(Or, the blessings of turning off your editor and turning on your imagination)
by Karen Harrington
I just finished the National Novel Writing Month (NaNoWriMo) challenge. For the uninitiated, NaNoWriMo dares you to write a 50 thousand word novel in 30 days with the aim of doing more writing and less editing. So I thought I’d share four observations after this – my third consecutive - post-NaNoWriMo experience.
1. Many a good writing book will tell you that writing is editing. Alas, you cannot edit a blank page. NaNoWriMo forces you to put something on the page as if on deadline. Funny thing about we humans – we are quite motivated by deadlines. Remember staying up the night before your term paper was due and actually creating something reasonably readable? The same applies for NaNoWriMo. The deadline oriented challenge forces you to get something on the page that you would otherwise procrastinate about.
2. The desire to procrastinate looms over the writer. With NaNoWriMo, you get the full benefit of applying my favorite writing method, known as the BIC approach to writing. BIC = butt in chair. No story is ever created without serious application of this method. If you sit down to write, you will write something. Very often, while writing something you HAVE TO write, you will write a gem. And then another, one sentence at a time.
3. My third point has to do with competitiveness. Each of us is competitive to varying degrees. NaNoWriMo attracts hundreds of thousands of would-be novelists as well as published novelists (author Sara Gruen wrote her first draft of WATER FOR ELEPHANTS during a previous NaNoWriMo). That said, you are competing against other writers to see who will cross the finish line. NaNoWriMo has neat little gadgets that allow you to input your word count – and view the word counts of others. There’s something about seeing the progress of others that prompts you onward, makes you want to stay with the pack or charge ahead.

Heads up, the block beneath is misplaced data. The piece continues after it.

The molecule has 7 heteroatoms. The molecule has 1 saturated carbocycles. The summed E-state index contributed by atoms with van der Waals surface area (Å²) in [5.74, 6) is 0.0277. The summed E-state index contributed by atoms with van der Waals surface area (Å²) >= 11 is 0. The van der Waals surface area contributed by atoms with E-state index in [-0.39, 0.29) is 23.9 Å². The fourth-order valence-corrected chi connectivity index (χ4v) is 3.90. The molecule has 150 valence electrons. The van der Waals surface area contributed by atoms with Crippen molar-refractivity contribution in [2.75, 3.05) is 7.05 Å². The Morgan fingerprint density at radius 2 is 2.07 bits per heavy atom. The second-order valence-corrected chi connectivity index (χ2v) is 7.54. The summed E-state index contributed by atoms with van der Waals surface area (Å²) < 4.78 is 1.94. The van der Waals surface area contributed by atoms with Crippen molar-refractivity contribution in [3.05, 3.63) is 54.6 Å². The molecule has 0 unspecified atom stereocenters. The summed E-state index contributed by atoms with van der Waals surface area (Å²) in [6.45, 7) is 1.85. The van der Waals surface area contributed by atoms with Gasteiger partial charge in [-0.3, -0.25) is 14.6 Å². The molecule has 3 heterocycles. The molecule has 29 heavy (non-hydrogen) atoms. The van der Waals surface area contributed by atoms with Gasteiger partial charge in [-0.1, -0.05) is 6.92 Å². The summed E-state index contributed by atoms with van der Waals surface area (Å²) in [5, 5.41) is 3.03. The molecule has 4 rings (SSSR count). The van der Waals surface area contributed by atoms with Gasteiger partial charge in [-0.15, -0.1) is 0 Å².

4. The final point I’d like to make about my NaNo experience has to do with self-doubt. Sylvia Plath once said “the worst enemy to creativity is self-doubt.” I think many would-be writers do not sit down to write out of fear that the writing will be no good. Well, all first drafts are no good. But they are often inspired. There are always parts you will keep and hone. Ultimately, I believe that no writing is ever wasted. It is always practice. Like a pilot who must put in numerous hours before earning his license and being allowed to fly solo, writers, too, must put in untold number of hours before any good story appears. This is why NaNoWriMo, and challenges like it, are so valuable. The practice, experience and permission to write a bad novel in one month is liberating!
JUST THE FACTS MA’AM
- I wrote between 2,000 to 4,000 words a day to finish. I didn't know I could do that!
- This year, I wrote a novel titled Mrs. Boyd, which re-imagined Flaubert’s Madame Bovary, set in modern Texas.
- Much of this challenge allows the writer to create lavish character sketches and describing locations in heavily adverbed-detail.
- Retracing the steps of an author, chapter for chapter, was a terrific experiment. I would compare this process to an artist sitting at a museum, doing his own sketch of a Monet. Try it!
- I will continue working on this novel.
What do you think about NaNoWriMo? Have you participated in it before? Do you think you would like to?
-- Visit my blog to read the variety of novel first sentences by my fellow NaNoWriMo participants.
Karen Harrington is the author of JANEOLOGY, a unique and captivating blend of legal drama and paranormal suspense.